virgin once more
New England’s virgin, old growth forests are gone.
We reclaim this historic antique wood from early homesteads
and create unique, one-of-a-kind,
FARM TABLES and other stunning furniture art.
and Design in Manhattan as part of its museum store opening in August, Renascent pieces
start at $40 and can go upward of $1,000. But
to understand this most recent evolution of
Salusti’s work, it’s necessary to revisit her past.
Studying sculpture at Columbia University, she focused on large-scale granite and
stone pieces, but always kept a ceramics studio
on the side. “In those days, you either did fine
art or craft,” says Salusti. “I was lucky enough
to be in [fine art] shows that were favorably reviewed in The New York Times and others, and
so I tried to keep those two worlds separate.”
After an artist residency that took her
to Japan and a Fulbright fellowship in Italy,
years of heavy lifting and granite carving contributed to spinal fusion surgery. That put big
stone sculpture work on hold and led the artist to return to the more forgiving medium of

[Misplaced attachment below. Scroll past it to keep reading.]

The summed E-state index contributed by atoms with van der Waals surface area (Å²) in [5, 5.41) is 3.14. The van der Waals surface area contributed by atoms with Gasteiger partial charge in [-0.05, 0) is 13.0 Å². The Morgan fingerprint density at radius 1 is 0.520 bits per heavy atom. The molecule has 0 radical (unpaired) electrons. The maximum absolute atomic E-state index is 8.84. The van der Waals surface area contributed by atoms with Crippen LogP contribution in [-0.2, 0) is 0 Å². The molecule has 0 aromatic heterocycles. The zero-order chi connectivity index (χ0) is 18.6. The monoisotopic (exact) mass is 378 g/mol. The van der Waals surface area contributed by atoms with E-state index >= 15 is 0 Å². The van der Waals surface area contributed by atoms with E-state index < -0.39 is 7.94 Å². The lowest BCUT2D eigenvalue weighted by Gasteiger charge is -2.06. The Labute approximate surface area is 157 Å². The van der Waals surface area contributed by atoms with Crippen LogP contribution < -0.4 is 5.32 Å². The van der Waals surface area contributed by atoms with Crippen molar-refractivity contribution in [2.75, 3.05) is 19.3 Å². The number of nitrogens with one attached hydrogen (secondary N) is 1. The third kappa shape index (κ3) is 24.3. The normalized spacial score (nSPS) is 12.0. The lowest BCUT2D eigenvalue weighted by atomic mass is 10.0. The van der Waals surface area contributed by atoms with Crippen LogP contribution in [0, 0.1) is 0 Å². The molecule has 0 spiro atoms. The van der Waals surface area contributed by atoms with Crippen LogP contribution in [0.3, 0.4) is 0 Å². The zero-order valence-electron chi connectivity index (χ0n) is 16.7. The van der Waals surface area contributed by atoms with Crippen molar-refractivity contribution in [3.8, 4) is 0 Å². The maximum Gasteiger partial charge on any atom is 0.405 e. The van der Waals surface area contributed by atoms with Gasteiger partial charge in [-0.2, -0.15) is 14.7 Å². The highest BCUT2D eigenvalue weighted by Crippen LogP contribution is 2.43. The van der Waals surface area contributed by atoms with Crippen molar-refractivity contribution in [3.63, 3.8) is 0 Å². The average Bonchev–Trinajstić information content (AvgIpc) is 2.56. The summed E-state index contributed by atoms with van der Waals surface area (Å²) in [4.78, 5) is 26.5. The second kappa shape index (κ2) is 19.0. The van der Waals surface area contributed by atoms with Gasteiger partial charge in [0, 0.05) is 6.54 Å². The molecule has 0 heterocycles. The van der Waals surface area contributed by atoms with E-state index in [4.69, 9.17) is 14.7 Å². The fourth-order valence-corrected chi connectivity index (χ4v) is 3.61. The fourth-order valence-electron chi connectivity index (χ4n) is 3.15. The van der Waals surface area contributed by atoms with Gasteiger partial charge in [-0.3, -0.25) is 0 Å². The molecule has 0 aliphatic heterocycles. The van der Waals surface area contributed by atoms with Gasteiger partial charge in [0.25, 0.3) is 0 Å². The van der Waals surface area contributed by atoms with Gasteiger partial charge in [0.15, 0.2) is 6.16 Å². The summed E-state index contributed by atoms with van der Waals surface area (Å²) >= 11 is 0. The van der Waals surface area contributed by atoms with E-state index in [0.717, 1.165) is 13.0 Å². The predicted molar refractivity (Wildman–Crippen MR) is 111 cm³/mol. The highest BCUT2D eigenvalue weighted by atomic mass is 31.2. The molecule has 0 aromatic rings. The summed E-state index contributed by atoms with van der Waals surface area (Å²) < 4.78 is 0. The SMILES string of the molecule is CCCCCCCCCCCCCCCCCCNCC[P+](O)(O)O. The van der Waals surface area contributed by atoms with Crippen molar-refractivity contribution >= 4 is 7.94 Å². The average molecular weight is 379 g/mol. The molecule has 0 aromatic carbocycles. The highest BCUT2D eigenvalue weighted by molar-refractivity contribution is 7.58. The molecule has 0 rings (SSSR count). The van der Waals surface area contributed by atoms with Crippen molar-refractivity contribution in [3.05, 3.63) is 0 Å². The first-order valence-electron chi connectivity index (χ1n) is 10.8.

“I started pressing stone chips into the
clay,” she says of her first tableware collection, piattaSALUSTI. The large chargers
and plates she created had the appearance of
a heavy slab of rock, but without the weight.
After success selling the line — which is
similarly priced to Renascent — worldwide,
an idea for a less expensive glass line was
sparked. Using clay templates that featured
a rugged surface of stone and
shell impressions, she invested
in steel molds and found a fam-ily-owned glass manufacturer in
Ohio that could produce the
line. “It’s one of the last American glass companies,” says Salusti.
As the dreamily named Fossilglass took
off, life in New York sped up in equal measure
with the birth of the couple’s two children. By
the time the family moved to Woodstock in
1999, Salusti’s fascination with Fossilglass had
waned. “My interest is in creation, not manufacture,” she says. “We were heading to the
New York Gift Show [where many artists sell
wholesale to retailers], and I wanted to show
And so she spent three months in her
studio, creating. Inspired by vintage anatomy
textbooks featuring reverse-negative images of
dancers, and the lush landscape of Vermont,
Salusti homed in on the flowery shapes and
silhouettes that would become Renascent.
“They’re lonely figures, solitary, but dialogue